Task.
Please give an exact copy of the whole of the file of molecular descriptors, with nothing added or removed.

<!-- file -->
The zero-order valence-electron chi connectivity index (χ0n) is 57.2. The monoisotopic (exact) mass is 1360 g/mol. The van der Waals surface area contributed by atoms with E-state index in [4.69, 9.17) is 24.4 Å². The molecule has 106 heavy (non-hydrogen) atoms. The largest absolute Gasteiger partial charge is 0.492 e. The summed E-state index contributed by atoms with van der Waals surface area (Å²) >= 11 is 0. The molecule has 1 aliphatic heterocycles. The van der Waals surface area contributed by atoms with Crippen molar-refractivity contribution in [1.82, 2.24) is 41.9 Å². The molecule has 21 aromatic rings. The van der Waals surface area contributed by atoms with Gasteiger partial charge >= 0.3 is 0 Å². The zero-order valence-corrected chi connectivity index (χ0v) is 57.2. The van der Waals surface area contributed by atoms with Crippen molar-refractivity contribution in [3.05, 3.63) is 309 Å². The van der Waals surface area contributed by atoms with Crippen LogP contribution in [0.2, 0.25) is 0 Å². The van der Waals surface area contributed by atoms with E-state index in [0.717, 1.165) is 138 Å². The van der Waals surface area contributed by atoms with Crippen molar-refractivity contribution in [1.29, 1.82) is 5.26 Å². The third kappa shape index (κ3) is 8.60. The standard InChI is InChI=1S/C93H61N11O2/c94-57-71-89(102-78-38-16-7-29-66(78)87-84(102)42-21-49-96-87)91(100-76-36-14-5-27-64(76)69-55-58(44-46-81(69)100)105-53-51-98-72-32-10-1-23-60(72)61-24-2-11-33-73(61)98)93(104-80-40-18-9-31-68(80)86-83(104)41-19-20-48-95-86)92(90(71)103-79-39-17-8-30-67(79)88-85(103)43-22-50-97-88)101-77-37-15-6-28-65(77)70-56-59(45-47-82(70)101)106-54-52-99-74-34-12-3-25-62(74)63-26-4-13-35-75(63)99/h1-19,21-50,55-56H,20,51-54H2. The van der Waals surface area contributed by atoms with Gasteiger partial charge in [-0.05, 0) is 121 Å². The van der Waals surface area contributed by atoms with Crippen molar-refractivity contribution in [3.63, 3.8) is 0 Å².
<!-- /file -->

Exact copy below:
The zero-order valence-electron chi connectivity index (χ0n) is 57.2. The monoisotopic (exact) mass is 1360 g/mol. The van der Waals surface area contributed by atoms with E-state index in [4.69, 9.17) is 24.4 Å². The molecule has 106 heavy (non-hydrogen) atoms. The largest absolute Gasteiger partial charge is 0.492 e. The summed E-state index contributed by atoms with van der Waals surface area (Å²) >= 11 is 0. The molecule has 1 aliphatic heterocycles. The van der Waals surface area contributed by atoms with Crippen molar-refractivity contribution in [1.82, 2.24) is 41.9 Å². The molecule has 21 aromatic rings. The van der Waals surface area contributed by atoms with Gasteiger partial charge >= 0.3 is 0 Å². The zero-order valence-corrected chi connectivity index (χ0v) is 57.2. The van der Waals surface area contributed by atoms with Crippen molar-refractivity contribution in [3.05, 3.63) is 309 Å². The van der Waals surface area contributed by atoms with Crippen LogP contribution in [0.2, 0.25) is 0 Å². The van der Waals surface area contributed by atoms with E-state index in [0.717, 1.165) is 138 Å². The van der Waals surface area contributed by atoms with Crippen molar-refractivity contribution in [1.29, 1.82) is 5.26 Å². The third kappa shape index (κ3) is 8.60. The standard InChI is InChI=1S/C93H61N11O2/c94-57-71-89(102-78-38-16-7-29-66(78)87-84(102)42-21-49-96-87)91(100-76-36-14-5-27-64(76)69-55-58(44-46-81(69)100)105-53-51-98-72-32-10-1-23-60(72)61-24-2-11-33-73(61)98)93(104-80-40-18-9-31-68(80)86-83(104)41-19-20-48-95-86)92(90(71)103-79-39-17-8-30-67(79)88-85(103)43-22-50-97-88)101-77-37-15-6-28-65(77)70-56-59(45-47-82(70)101)106-54-52-99-74-34-12-3-25-62(74)63-26-4-13-35-75(63)99/h1-19,21-50,55-56H,20,51-54H2. The van der Waals surface area contributed by atoms with Gasteiger partial charge in [-0.05, 0) is 121 Å². The van der Waals surface area contributed by atoms with Crippen molar-refractivity contribution in [3.63, 3.8) is 0 Å².